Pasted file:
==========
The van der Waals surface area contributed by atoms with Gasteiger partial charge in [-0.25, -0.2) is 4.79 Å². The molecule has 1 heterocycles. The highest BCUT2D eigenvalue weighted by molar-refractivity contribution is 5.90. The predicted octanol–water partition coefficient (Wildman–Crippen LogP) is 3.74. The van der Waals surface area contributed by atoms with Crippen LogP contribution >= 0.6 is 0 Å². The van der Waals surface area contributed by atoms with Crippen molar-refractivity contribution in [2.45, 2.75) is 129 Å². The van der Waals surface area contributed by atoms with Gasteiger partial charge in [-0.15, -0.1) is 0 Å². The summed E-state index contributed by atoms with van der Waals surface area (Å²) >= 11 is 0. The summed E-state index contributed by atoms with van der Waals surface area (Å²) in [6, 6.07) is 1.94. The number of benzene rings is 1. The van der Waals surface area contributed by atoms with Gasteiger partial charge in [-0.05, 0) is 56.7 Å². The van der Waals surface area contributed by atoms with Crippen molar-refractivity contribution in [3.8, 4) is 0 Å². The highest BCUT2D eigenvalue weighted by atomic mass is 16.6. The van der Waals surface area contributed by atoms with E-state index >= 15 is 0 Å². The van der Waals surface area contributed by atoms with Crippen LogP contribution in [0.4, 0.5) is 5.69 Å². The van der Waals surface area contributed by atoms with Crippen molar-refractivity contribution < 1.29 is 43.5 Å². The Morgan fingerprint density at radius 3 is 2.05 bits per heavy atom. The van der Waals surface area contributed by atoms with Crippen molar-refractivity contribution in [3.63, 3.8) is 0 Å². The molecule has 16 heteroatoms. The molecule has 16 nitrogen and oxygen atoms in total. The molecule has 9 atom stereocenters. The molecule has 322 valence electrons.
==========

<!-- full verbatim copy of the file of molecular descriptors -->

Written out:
The van der Waals surface area contributed by atoms with Gasteiger partial charge in [-0.25, -0.2) is 4.79 Å². The molecule has 1 heterocycles. The highest BCUT2D eigenvalue weighted by molar-refractivity contribution is 5.90. The predicted octanol–water partition coefficient (Wildman–Crippen LogP) is 3.74. The van der Waals surface area contributed by atoms with Crippen LogP contribution >= 0.6 is 0 Å². The van der Waals surface area contributed by atoms with Crippen molar-refractivity contribution in [2.45, 2.75) is 129 Å². The van der Waals surface area contributed by atoms with Gasteiger partial charge in [-0.15, -0.1) is 0 Å². The summed E-state index contributed by atoms with van der Waals surface area (Å²) >= 11 is 0. The summed E-state index contributed by atoms with van der Waals surface area (Å²) in [6, 6.07) is 1.94. The number of benzene rings is 1. The van der Waals surface area contributed by atoms with Gasteiger partial charge in [-0.05, 0) is 56.7 Å². The van der Waals surface area contributed by atoms with Crippen molar-refractivity contribution in [3.8, 4) is 0 Å². The highest BCUT2D eigenvalue weighted by atomic mass is 16.6. The van der Waals surface area contributed by atoms with E-state index >= 15 is 0 Å². The van der Waals surface area contributed by atoms with Crippen LogP contribution in [0.4, 0.5) is 5.69 Å². The van der Waals surface area contributed by atoms with Crippen molar-refractivity contribution < 1.29 is 43.5 Å². The Morgan fingerprint density at radius 3 is 2.05 bits per heavy atom. The van der Waals surface area contributed by atoms with Crippen molar-refractivity contribution in [3.63, 3.8) is 0 Å². The molecule has 16 heteroatoms. The molecule has 16 nitrogen and oxygen atoms in total. The molecule has 9 atom stereocenters. The molecule has 322 valence electrons.